by PuckStopsHere on 06/28/10 at 02:07 PM ET
The Hart Trophy was awarded to Henrik Sedin last week. I had been picking Alexander Ovechkin and feel that an incorrect choice was made. Sidney Crosby was the third nominee and he was also a strong candidate in the race.
The three MVP nominees all finished with 109 to 112 points (Sedin had 112 and the other two 109). Looking at raw offensive totals there is little difference between them. The difference between them likely has to be found either by showing their offensive numbers are not as close as they seem or by looking at things not reflected in those numbers (primarily defence).
The biggest difference between the three players is their goal totals. Sedin scored 29, while Crosby tied for the league lead with 51 and Ovechkin was one back with 50. Sedin had a far lower goal total and this difference is important enough that i would not have picked him as MVP.
Although, one can look at things another way and argue that Sedin played in the West Conference and his points were harder to come by because the West Conference is better than the East. Alexander Ovechkin played in the weakest division in hockey (the Southeast), but this was not a primary source of his points. Ovechkin scored 29 points against his division (while Sedin had 34 and Crosby led the league with 44 points against his division). Against the West Conference, Ovechkin scored 12 goals and 8 assists in 17 games, Crosby had nine goals and eight assists in 17 games and Sedin, while playing the East Conference, scored six goals and 18 assists in 18 games. This is a small sample size to draw conclusions from, but we can conclude that playing in the West Conference likely cost Sedin points. We also can conclude that even with Sedin’s somewhat enhanced point total, he would still be well behind Crosby and Ovechkin in goals.
Another factor to look at is that Ovechkin played fewer games than Crosby or Sedin. Ovechkin played 72 games, while Sedin played all 82 and Crosby played in 81 games. Thus Ovechkin’s per game totals were higher than either of the other two. Ovechkin missed four of these games due to suspension, so some of this missed time (but not all) is his fault.
In terms of ice time, Sedin played about two minutes per game less than either Ovechkin or Crosby (who were within ten seconds per game of one another). Comparing ice time, a large part of this ice time was power play time. Vancouver played two complete forward units on the power play, while both Pittsburgh and Washington tended to give their MVP candidate the bulk of the power play time with changing linemates. This left Sedin third in power play points among these three (Ovechkin 36, Crosby 34, Sedin 27). Likely that says that Sedin could have had more points had he played as much on the power play as the other two.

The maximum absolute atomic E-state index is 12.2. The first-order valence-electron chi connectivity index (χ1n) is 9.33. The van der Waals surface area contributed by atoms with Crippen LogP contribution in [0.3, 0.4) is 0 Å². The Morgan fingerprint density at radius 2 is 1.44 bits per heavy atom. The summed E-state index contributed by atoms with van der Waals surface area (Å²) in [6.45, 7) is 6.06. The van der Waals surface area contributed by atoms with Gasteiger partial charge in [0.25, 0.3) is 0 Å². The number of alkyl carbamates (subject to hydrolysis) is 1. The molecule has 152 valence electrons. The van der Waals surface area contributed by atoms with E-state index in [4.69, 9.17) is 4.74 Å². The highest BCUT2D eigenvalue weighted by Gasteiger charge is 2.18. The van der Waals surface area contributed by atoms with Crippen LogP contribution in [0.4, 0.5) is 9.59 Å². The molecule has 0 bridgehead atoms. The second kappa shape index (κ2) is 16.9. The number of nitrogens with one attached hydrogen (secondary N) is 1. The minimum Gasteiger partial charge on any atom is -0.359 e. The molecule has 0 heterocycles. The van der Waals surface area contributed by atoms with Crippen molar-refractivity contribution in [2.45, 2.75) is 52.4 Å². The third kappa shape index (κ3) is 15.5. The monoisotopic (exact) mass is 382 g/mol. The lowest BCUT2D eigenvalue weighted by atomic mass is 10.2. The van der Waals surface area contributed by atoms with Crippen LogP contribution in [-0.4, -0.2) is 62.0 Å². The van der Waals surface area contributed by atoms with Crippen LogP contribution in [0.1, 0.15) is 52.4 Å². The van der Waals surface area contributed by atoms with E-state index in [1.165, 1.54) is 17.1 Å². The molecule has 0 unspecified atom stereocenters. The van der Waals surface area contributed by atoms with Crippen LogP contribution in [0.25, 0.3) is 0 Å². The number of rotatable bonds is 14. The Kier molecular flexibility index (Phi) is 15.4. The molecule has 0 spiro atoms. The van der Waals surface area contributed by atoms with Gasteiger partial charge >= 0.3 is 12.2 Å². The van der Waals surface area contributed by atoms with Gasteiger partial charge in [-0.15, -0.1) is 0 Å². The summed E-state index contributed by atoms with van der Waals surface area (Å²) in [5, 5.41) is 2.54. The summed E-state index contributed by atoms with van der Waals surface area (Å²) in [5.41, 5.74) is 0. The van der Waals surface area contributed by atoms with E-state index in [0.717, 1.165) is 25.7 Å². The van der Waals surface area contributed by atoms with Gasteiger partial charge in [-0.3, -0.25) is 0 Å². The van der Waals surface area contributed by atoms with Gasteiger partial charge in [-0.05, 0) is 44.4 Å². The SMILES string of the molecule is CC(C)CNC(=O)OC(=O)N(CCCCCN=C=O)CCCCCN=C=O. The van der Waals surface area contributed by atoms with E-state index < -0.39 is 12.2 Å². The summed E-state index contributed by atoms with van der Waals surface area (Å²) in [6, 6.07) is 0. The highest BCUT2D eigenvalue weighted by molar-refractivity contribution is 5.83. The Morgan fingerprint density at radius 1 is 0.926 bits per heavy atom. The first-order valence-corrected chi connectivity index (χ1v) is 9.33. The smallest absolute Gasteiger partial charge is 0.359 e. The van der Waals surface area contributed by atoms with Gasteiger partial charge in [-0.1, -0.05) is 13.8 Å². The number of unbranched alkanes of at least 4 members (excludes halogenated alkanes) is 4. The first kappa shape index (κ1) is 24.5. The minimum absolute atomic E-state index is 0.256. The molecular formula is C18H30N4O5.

In terms of defence, none of the three were superstars. In the Selke voting, Crosby and Ovechkin got a few mentions but finished well back and nobody voted for Sedin. One of Ovechkin’s votes was a much criticized first place vote (how can he be the best defensive forward?). Realistically, there is little difference between any of them in their defensive value. Many people give Sidney Crosby credit for his value in faceoffs. He was 11th in faceoffs in the league with a 56.1% success rate. I don’t put a lot of value in this since all faceoff percentages are near 50% and there is certainly precedent for having a poor defensive season and a high faceoff percentage (see Rod Brind’Amour).
When we look at puck possession type metrics like adjusted +/- and Corsi Numbers, Ovechkin and Sedin are well ahead of Crosby this season, with Ovechkin in the lead. That is a point against Sidney Crosby.
All told, Alexander Ovechkin has the best points per game, though his game total is partly reduced by suspension it is more significantly reduced by injury. Henrik Sedin has the highest point total. Sedin is the player who is most likely to have his point total kept lower because of circumstances outside of his control. However, Sedin is also the lowest goal scorer of the bunch by a significant margin. Defensively, there is little edge between the bunch, although puck possession type numbers clearly place Crosby below the other two and give Ovechkin a slight edge. I think that Alexander Ovechkin is clearly the player who has the highest per game value to his team of the three. A controversy exists only because he missed some games. Nevertheless, his higher goal total than Sedin and his higher Corsi/adjusted +/- than Crosby show better puck possession and should have made him the Hart Trophy winner.
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